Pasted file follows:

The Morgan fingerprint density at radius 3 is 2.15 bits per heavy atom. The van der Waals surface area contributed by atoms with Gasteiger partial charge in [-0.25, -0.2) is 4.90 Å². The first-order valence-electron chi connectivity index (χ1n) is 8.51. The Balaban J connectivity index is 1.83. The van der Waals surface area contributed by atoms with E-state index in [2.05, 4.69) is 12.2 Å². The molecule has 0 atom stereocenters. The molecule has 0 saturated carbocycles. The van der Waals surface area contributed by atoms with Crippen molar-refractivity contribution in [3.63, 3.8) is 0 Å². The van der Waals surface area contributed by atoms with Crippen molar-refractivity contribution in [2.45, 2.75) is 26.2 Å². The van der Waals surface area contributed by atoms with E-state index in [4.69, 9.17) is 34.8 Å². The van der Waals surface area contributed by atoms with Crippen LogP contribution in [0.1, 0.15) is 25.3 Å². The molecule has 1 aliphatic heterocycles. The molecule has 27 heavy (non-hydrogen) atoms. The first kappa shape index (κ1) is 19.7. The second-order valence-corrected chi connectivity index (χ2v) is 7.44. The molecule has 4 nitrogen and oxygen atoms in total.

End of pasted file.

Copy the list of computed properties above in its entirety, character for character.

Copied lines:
The Morgan fingerprint density at radius 3 is 2.15 bits per heavy atom. The van der Waals surface area contributed by atoms with Gasteiger partial charge in [-0.25, -0.2) is 4.90 Å². The first-order valence-electron chi connectivity index (χ1n) is 8.51. The Balaban J connectivity index is 1.83. The van der Waals surface area contributed by atoms with E-state index in [2.05, 4.69) is 12.2 Å². The molecule has 0 atom stereocenters. The molecule has 0 saturated carbocycles. The van der Waals surface area contributed by atoms with Crippen molar-refractivity contribution in [3.63, 3.8) is 0 Å². The van der Waals surface area contributed by atoms with Crippen molar-refractivity contribution in [2.45, 2.75) is 26.2 Å². The van der Waals surface area contributed by atoms with E-state index in [4.69, 9.17) is 34.8 Å². The van der Waals surface area contributed by atoms with Crippen LogP contribution in [0.1, 0.15) is 25.3 Å². The molecule has 1 aliphatic heterocycles. The molecule has 27 heavy (non-hydrogen) atoms. The first kappa shape index (κ1) is 19.7. The second-order valence-corrected chi connectivity index (χ2v) is 7.44. The molecule has 4 nitrogen and oxygen atoms in total.